Tuesday 3rd March marks the anniversary of Leicester City manager’s Brendan Rodgers’ first official match in charge of the club.
The Northern-Irishman has transformed the Foxes since replacing Claude Puel at the helm, having them challenging in the upper echelons of the table despite a recent tricky run of form. How does Rodgers compare to the rest of his predecessors who have managed Leicester in the Premier League? VAVEL takes a look…
Points the priority
Taking into account all full-time managerial stints, Leicester City have had 11 coaches lead them in the Premier League. Since earning promotion in 2014, Nigel Pearson, Claudio Ranieri, Craig Shakespeare, Puel and Rodgers have taken the reins, whilst Micky Adams, Dave Bassett, Peter Taylor, Martin O’Neill, Mark McGhee and Brian Little have all had stints in charge.
Following the Foxes’ loss to Norwich on Friday night, Rodgers has now earned 67 points, which moves him in fourth-place of the most Premier League points earned at the club behind O’Neill, Ranieri and Puel.
The 47-year-old has taken charge of far fewer games however and boasts the best points-per-game count of 1.76, which is ahead of title winner Ranieri’s 1.62 and the best in the club’s history in the Premier League. Meanwhile, Brian Little, who was the first manager to experience Premier League football with the East-Midlanders is bottom of the list at just 0.64 points per match.
Win Rate second to none
In his 38 games in charge, Rodgers has also won an impressive 20 matches which included a club-record run of eight Premier League victories in a row during the current campaign. Only Ranieri and O’Neill won more games in the hotseat. Once again though, it is Rodgers who is ahead when looking at averages.
He currently boasts a win percentage of 53% which is once again in the best of all coaches to have managed Leicester in the Premier League. Ranieri is some way behind at 44% despite the Foxes miraculous title win under the Italian, whilst O’Neill, who led the club to four consecutive top ten finishes sits at 35%. The lowest is Dave Bassett, who racked up a paltry 12% win rate in his 26 matches in charge.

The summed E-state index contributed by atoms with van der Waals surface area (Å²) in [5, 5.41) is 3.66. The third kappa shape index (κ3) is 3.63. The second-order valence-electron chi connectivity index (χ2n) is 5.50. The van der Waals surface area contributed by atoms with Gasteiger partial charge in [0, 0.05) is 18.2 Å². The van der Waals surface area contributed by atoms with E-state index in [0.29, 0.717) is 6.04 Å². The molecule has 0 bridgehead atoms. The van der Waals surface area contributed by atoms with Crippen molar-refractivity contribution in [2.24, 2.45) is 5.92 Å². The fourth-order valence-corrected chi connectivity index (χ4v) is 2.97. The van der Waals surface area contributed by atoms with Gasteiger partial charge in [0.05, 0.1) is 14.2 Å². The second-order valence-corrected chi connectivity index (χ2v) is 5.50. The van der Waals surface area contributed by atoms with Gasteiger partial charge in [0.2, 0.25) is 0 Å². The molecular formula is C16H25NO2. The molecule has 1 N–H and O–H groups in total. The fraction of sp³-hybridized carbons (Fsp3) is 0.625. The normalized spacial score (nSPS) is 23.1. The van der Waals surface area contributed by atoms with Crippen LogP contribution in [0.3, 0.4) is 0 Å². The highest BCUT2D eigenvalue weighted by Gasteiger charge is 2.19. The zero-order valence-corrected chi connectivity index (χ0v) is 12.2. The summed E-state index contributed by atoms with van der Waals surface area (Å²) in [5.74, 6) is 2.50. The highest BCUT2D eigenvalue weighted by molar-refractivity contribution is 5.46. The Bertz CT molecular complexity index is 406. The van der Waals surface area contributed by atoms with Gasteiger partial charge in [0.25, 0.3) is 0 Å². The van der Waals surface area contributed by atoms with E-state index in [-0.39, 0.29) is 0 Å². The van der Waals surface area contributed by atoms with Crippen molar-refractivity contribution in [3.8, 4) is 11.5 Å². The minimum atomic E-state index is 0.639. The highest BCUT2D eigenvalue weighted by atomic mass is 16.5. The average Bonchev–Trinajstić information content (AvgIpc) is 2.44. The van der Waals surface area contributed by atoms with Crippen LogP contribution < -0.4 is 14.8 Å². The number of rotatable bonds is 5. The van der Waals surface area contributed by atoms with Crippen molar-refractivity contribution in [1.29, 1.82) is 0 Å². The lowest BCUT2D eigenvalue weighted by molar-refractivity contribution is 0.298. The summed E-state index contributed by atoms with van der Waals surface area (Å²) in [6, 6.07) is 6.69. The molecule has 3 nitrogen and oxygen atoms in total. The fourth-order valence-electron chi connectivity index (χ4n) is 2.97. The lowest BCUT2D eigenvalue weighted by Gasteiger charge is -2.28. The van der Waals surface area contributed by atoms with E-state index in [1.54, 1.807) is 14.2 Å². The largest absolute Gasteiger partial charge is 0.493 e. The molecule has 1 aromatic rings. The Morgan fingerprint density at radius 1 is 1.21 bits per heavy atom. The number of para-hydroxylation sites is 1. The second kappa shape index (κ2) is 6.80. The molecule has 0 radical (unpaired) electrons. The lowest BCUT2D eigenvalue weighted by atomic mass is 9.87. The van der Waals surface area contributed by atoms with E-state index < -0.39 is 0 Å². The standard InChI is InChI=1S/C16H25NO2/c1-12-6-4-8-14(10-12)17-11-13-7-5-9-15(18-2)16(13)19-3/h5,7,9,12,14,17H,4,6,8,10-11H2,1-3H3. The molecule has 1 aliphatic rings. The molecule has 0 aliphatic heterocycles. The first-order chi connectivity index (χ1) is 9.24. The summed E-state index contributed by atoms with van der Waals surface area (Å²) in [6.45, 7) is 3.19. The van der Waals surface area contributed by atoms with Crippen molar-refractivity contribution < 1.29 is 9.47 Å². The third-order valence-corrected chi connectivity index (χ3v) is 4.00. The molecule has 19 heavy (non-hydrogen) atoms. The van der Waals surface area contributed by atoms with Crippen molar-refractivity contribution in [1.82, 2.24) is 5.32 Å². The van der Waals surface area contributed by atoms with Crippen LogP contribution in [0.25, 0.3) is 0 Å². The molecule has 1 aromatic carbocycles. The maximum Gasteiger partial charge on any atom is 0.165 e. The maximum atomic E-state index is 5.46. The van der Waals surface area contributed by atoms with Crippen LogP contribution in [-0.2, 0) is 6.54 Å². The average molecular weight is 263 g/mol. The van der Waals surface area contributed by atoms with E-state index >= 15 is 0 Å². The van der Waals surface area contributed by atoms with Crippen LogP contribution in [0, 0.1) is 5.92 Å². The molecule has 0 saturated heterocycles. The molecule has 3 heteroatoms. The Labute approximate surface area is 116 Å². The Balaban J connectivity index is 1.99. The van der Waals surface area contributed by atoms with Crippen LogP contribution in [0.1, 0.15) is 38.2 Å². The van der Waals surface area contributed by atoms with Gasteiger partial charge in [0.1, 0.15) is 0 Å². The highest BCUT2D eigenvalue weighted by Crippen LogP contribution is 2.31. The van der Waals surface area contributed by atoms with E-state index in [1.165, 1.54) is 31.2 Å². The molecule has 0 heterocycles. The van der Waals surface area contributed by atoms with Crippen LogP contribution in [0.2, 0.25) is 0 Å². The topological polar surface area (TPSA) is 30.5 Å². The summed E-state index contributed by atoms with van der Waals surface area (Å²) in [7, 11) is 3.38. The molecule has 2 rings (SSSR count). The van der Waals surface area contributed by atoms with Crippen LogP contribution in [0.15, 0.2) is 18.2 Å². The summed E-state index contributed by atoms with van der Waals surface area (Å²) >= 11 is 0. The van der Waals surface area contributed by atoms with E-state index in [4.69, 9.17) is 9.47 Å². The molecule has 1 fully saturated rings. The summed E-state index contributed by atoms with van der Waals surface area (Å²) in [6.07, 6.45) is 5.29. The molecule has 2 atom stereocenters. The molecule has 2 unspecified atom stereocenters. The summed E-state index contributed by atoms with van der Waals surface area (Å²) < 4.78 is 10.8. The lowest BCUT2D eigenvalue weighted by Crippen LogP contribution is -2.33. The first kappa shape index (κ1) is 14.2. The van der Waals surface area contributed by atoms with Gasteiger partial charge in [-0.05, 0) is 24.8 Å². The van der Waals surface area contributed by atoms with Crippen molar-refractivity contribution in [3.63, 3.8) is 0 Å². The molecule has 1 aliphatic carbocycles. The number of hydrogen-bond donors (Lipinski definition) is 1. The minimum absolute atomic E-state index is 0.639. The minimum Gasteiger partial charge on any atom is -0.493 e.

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One aspect that Rodgers has massively improved since taking over from Puel is the regularity in which the Foxes find the back of the net. Despite drawing blanks in each of their last three league games, the Foxes have scored 71 goals in Rodgers’ time in charge, meaning they have found the back of the net on 1.87 occasions per game.
This is yet another leading statistic for Rodgers at Leicester. It is an increase of 0.51 goals per game from his predecessor Puel, and is considerably higher than the next highest average that belongs to Craig Shakespeare.
Tighter at the back
On the topic of goals, Leicester are also conceding far fewer under Rodgers. The Foxes have only shipped 0.97 goals per average each game during the Northern-Irishman’s stint thanks to the impressive performances of Jonny Evans and Caglar Soyuncu.
Rodgers once again does not have too much competition in this vain. Two of the most successful managers in the club’s history, O’Neill and Ranieri, are level pegging with 1.29 goals conceded per match. Whilst the East-Midlanders have been less solid in recent weeks, their defensive record under Rodgers is still exemplary.
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It is all well and good comparing statistics but they do not actually mean too much unless tangible results are gained.
It is highly unlikely that Rodgers will repeat the miraculous feat of title winner Ranieri but he is well on track to secure Leicester’s second-highest Premier League finish. The Foxes are currently five points clear of Chelsea and look an excellent bet to finish third. Champions League football would of course be an excellent achievement in the Northern-Irishman’s first full season in charge.
Barring an absolutely horrendous run of form, he will also become the first Leicester City boss to both start and finish a campaign since Ranieri won the league in 2016, indicating the hugely positive influence he has had at the King Power Stadium. These achievements, as well as his statistics, put him right at the top at some of the best managers to have led the club in the Premier League.